#5 0.968 0.963 0.946 
Std. 0.006 0.009 0.009 
FoldRu2Rv2Rp2
#1 0.972 0.971 0.952 
#2 0.969 0.968 0.951 
#3 0.963 0.962 0.943 
#4 0.955 0.946 0.928 
#5 0.968 0.963 0.946 
Std. 0.006 0.009 0.009 
TABLE XII.

Mean coefficient of determination of the velocity and pressure fields (Ru2,Rv2, and Rp2) on the incompressible flow testing datasets from Sec. III B for the 4S-GNN architecture from Sec. IV B trained with fivefold cross-validation. Each result is given as the fold-wise mean accuracy and standard deviation (Std.).

Ru2Rv2Rp2
MeanStd.MeanStd.MeanStd.
NsCircleMidRe 0.964 0.005 0.961 0.006 0.947 0.005 
NsCircleLowRe 0.929 0.013 0.844 0.053 0.887 0.014 
NsCircleHighRe 0.589 0.090 0.537 0.141 0.631 0.046 
Ru2Rv2Rp2
MeanStd.MeanStd.MeanStd.
NsCircleMidRe 0.964 0.005 0.961 0.006 0.947 0.005 
NsCircleLowRe 0.929 0.013 0.844 0.053 0.887 0.014 
NsCircleHighRe 0.589 0.090 0.537 0.141 0.631 0.046 
1.
M. A.
Moratilla-Vega
,
H.
Xia
, and
G. J.
Page
, “
A coupled LES-APE approach for jet noise prediction
,” in
Proceedings of the Inter-Noise and Noise-Con Congress and Conference
(
Institute of Noise Control Engineering
,
2017
), Vol.
255
, pp.
3946
3957
.
2.
W.
He
,
R. S.
Gioria
,
J. M.
Pérez
, and
V.
Theofilis
, “
Linear instability of low Reynolds number massively separated flow around three NACA airfoils
,”
J. Fluid Mech.
811
,
701
741
(
2017
).
3.
C.-R.
Zheng
and
Y.-C.
Zhang
, “
Computational fluid dynamics study on the performance and mechanism of suction control over a high-rise building
,”
Struct. Des. Tall Special Build.
21
,
475
491
(
2012
).
4.
J.
Alos-Moya
,
I.
Paya-Zaforteza
,
M. E. M.
Garlock
,
E.
Loma-Ossorio
,
D.
Schiffner
, and
A.
Hospitaler
, “
Analysis of a bridge failure due to fire using computational fluid dynamics and finite element models
,”
Eng. Struct.
68
,
96
110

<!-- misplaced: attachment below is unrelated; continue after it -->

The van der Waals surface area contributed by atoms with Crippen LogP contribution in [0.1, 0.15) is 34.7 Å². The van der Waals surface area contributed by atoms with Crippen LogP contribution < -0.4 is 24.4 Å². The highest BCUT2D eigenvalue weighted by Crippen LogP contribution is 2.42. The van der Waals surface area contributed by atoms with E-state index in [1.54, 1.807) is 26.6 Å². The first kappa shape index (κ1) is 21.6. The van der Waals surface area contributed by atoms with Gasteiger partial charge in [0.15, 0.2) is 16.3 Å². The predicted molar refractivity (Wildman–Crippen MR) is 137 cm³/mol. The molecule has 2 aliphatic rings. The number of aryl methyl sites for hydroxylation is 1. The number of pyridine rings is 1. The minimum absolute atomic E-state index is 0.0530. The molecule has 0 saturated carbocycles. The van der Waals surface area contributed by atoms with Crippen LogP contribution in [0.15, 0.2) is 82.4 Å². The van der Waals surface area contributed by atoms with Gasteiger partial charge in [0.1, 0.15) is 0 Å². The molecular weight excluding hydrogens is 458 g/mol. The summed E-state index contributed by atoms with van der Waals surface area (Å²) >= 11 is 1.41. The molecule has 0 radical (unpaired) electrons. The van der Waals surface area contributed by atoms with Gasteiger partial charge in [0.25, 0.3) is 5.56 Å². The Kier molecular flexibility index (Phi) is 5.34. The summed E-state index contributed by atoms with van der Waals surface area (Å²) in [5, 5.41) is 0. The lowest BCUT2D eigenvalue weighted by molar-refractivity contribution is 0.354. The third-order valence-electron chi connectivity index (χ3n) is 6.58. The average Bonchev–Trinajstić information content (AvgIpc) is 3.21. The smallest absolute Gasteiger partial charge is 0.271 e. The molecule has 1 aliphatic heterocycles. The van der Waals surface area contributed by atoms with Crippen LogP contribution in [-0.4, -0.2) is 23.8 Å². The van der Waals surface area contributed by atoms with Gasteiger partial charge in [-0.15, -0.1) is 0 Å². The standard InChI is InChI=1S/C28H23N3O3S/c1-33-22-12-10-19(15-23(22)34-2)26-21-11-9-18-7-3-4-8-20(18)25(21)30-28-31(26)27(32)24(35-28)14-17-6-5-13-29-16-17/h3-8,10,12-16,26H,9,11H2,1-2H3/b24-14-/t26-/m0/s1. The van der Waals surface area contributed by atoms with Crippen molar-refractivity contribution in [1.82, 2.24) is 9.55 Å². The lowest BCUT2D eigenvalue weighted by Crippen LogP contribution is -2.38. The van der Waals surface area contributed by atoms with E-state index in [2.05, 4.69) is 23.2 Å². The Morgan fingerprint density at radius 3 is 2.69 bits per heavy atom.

(
2014
).
5.
S. N.
Doost
,
D.
Ghista
,
B.
Su
,
L.
Zhong
, and
Y. S.
Morsi
, “
Heart blood flow simulation: A perspective review
,”
Biomed. Eng. Online
15
,
101
(
2016
).
6.
V.
Peiffer
,
S. J.
Sherwin
, and
P. D.
Weinberg
, “
Computation in the rabbit aorta of a new metric–the transverse wall shear stress–to quantify the multidirectional character of disturbed blood flow
,”
J. Biomech.
46
,
2651
2658
(
2013
).
7.
S.-E.
Kim
and
F.
Boysan
, “
Application of CFD to environmental flows
,”
J. Wind Eng. Ind. Aerodyn.
81
,
145
158
(
1999
).
8.
T.
Torsvik
, “
Introduction to computational fluid dynamics and ocean modelling
,” in
Preventive Methods for Coastal Protection: Towards the Use of Ocean Dynamics for Pollution Control
, edited by
T.
Soomere
and
E.
Quak
(
Springer International Publishing
,
Heidelberg
,
2013
), pp.
65
100
.
9.
R.
Bridson
,
Fluid Simulation for Computer Graphics
(
AK Peters/CRC Press
,
2015
).
10.
M.
Kass
and
G.
Miller
, “
Rapid, stable fluid dynamics for computer graphics
,” in
Proceedings of the 17th Annual Conference on Computer Graphics and Interactive Techniques
(
Association for Computing Machinery
,
1990
), pp.
49
57
.
11.
J. D.
Anderson
and
J.
Wendt
,
Computational Fluid Dynamics
(
Springer
,
1995
), Vol.
206
.
12.
G.
Karniadakis
and
S.
Sherwin
,
Spectral/hp Element Methods for Computational Fluid Dynamics
(
Oxford University Press
,
2013
).
13.
C. D.
Cantwell
,
D.
Moxey
,
A.
Comerford
,
A.
Bolis
,
G.
Rocco
,
G.
Mengaldo
,
D.
De Grazia
,
S.
Yakovlev
,
J.-E.
Lombard
,
D.
Ekelschot
 et al, “
Nektar++: An open-source spectral/hp element framework
,”
Comput. Phys. Commun.
192
,
205
219
(
2015
).
14.
I.
Goodfellow
,
Y.
Bengio
, and
A.
Courville
,
Deep Learning
(
MIT Press
,
2016
).
15.
X.
Guo
,
W.
Li
, and
F.
Iorio
, “
Convolutional neural networks for steady flow approximation
,” in
Proceedings of the 22nd ACM SIGKDD International Conference on Knowledge Discovery and Data Mining
(
Association for Computing Machinery
,
2016
), pp.
481
490
.
16.
J.
Tompson
,
K.
Schlachter
,
P.
Sprechmann
, and
K.
Perlin
, “
Accelerating Eulerian fluid simulation with convolutional networks
,” in
Proceedings of the 34th International Conference on Machine Learning
(
PMLR
,
2017
), pp.
3424
3433
.
17.
L.
Prantl
,
B.
Bonev
, and
N.
Thuerey
, “
Generating liquid simulations with deformation-aware neural networks
,” in
Proceedings of the 3rd International Conference on Learning Representations
(
2017
).
18.
X.
Xiao
,
Y.
Zhou
,
H.
Wang
, and
X.
Yang
, “
A novel CNN-based Poisson solver for fluid simulation
,”
IEEE Trans. Visual. Comput. Graphics
26
,
1454
1465
(
2018
).
19.
S.
Wiewel
,
M.
Becher
, and
N.
Thuerey
, “
Latent space physics: Towards learning the temporal evolution of fluid flow
,” in
Computer Graphics Forum
(
Wiley Online Library
,
2019
), Vol.
38
, pp.
71
82
.
20.
B.
Kim
,
V. C.
Azevedo
,
N.
Thuerey
,
T.
Kim
,
M.
Gross
, and
B.
Solenthaler
, “
Deep fluids: A generative network for parameterized fluid simulations